Wellesley to honor Albright with school
Ex-diplomat offers papers to college
WASHINGTON - Former secretary of state Madeleine Albright is offering to donate her papers to Wellesley College, inspiring the institution to create an international studies school in her honor to train a new generation of women for the world stage.
Wellesley officials confirmed this week that the Madeleine K. Albright Institute for Global Affairs will begin classes in January, and Albright, the nation's first female chief diplomat, will be the school's first visiting professor. The program, which will admit between 40 and 50 undergraduates this year, will teach students to think broadly about complex international issues such as war, famine, and climate change.
Along with traditional political science and international affairs classes, students will take courses in religion, sociology, anthropology, and other aca demic fields that can help them better understand the root causes of global problems.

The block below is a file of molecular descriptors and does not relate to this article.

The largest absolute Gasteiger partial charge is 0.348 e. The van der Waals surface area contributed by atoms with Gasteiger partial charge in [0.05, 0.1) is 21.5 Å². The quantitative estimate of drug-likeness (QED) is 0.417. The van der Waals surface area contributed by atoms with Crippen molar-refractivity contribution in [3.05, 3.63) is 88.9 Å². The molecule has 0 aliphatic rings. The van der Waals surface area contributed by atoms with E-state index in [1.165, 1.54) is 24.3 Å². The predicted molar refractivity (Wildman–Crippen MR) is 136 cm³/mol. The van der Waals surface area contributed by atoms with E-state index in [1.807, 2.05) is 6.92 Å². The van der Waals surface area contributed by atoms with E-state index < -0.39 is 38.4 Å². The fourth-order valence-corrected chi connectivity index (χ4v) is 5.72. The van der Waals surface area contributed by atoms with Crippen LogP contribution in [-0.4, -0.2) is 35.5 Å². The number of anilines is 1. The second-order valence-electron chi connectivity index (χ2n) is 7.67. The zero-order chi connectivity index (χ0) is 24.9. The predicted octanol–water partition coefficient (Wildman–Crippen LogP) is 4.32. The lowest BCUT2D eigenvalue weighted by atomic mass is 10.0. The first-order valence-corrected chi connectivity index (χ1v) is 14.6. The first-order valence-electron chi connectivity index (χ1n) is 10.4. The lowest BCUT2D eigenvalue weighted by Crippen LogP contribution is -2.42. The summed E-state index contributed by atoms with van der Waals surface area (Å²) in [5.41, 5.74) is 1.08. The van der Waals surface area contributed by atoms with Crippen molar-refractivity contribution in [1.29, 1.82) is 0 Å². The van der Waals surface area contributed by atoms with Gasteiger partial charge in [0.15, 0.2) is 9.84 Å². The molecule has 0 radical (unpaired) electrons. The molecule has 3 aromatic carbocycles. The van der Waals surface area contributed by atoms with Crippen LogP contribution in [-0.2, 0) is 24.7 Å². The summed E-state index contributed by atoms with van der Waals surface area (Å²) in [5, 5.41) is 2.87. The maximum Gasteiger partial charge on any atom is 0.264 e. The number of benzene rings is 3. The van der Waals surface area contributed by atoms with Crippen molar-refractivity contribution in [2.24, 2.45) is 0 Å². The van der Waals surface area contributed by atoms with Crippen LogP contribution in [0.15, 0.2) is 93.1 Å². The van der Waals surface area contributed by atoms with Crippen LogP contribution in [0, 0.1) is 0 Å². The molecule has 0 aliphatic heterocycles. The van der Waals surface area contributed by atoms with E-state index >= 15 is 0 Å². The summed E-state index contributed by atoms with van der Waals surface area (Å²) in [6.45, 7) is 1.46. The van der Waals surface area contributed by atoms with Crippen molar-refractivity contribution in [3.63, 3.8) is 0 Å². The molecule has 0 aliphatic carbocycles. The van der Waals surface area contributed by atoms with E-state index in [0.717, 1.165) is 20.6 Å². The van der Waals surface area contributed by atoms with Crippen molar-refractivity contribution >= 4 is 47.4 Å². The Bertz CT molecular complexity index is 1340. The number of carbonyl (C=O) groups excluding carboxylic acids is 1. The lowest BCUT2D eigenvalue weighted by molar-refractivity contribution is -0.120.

"The Albright Institute will be a place where scholars and practitioners can gather to research, to reflect on, and discuss and debate global issues," Wellesley College president H. Kim Bottomly said in a statement. "It will be a place that brings a focused international perspective to our liberal arts curriculum. It will be a place that will play a critical role in Wellesley's education of future women leaders across the world."
Albright - a 1959 Wellesley graduate and the commencement speaker two years ago - told the Globe that she is "over the moon" with the honor, which she will announce in a keynote speech this weekend at her 50th class reunion. "They actually came to me because they were interested in trying to figure out how to really expand what they already do so well: training young women for leadership in a variety of fields," she said in an interview.